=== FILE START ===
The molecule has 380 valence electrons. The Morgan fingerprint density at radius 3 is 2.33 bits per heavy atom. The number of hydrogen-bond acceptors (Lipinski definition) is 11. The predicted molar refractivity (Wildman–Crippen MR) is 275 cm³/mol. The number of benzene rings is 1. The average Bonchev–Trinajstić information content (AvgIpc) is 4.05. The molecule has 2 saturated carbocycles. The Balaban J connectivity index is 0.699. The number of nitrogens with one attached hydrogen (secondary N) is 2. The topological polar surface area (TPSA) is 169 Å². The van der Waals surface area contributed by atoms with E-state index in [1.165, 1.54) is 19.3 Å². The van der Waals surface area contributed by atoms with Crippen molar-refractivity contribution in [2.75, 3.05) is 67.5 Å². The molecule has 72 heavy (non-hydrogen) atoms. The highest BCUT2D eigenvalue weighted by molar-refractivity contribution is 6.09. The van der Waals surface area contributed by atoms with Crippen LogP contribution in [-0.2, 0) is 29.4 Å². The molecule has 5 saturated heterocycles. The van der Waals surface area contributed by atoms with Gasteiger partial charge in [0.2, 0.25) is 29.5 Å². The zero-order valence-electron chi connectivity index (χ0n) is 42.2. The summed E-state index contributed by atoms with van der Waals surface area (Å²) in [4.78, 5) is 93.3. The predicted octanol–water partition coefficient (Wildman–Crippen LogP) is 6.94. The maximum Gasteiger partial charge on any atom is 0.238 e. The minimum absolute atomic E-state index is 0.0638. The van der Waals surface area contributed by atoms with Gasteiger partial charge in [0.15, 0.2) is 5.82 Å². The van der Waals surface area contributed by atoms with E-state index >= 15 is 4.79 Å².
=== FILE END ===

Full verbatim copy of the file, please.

The molecule has 380 valence electrons. The Morgan fingerprint density at radius 3 is 2.33 bits per heavy atom. The number of hydrogen-bond acceptors (Lipinski definition) is 11. The predicted molar refractivity (Wildman–Crippen MR) is 275 cm³/mol. The number of benzene rings is 1. The average Bonchev–Trinajstić information content (AvgIpc) is 4.05. The molecule has 2 saturated carbocycles. The Balaban J connectivity index is 0.699. The number of nitrogens with one attached hydrogen (secondary N) is 2. The topological polar surface area (TPSA) is 169 Å². The van der Waals surface area contributed by atoms with E-state index in [1.165, 1.54) is 19.3 Å². The van der Waals surface area contributed by atoms with Crippen molar-refractivity contribution in [2.75, 3.05) is 67.5 Å². The molecule has 72 heavy (non-hydrogen) atoms. The highest BCUT2D eigenvalue weighted by molar-refractivity contribution is 6.09. The van der Waals surface area contributed by atoms with Crippen LogP contribution in [-0.2, 0) is 29.4 Å². The molecule has 5 saturated heterocycles. The van der Waals surface area contributed by atoms with Gasteiger partial charge in [0.2, 0.25) is 29.5 Å². The zero-order valence-electron chi connectivity index (χ0n) is 42.2. The summed E-state index contributed by atoms with van der Waals surface area (Å²) in [4.78, 5) is 93.3. The predicted octanol–water partition coefficient (Wildman–Crippen LogP) is 6.94. The maximum Gasteiger partial charge on any atom is 0.238 e. The minimum absolute atomic E-state index is 0.0638. The van der Waals surface area contributed by atoms with Gasteiger partial charge in [0.15, 0.2) is 5.82 Å². The van der Waals surface area contributed by atoms with E-state index >= 15 is 4.79 Å².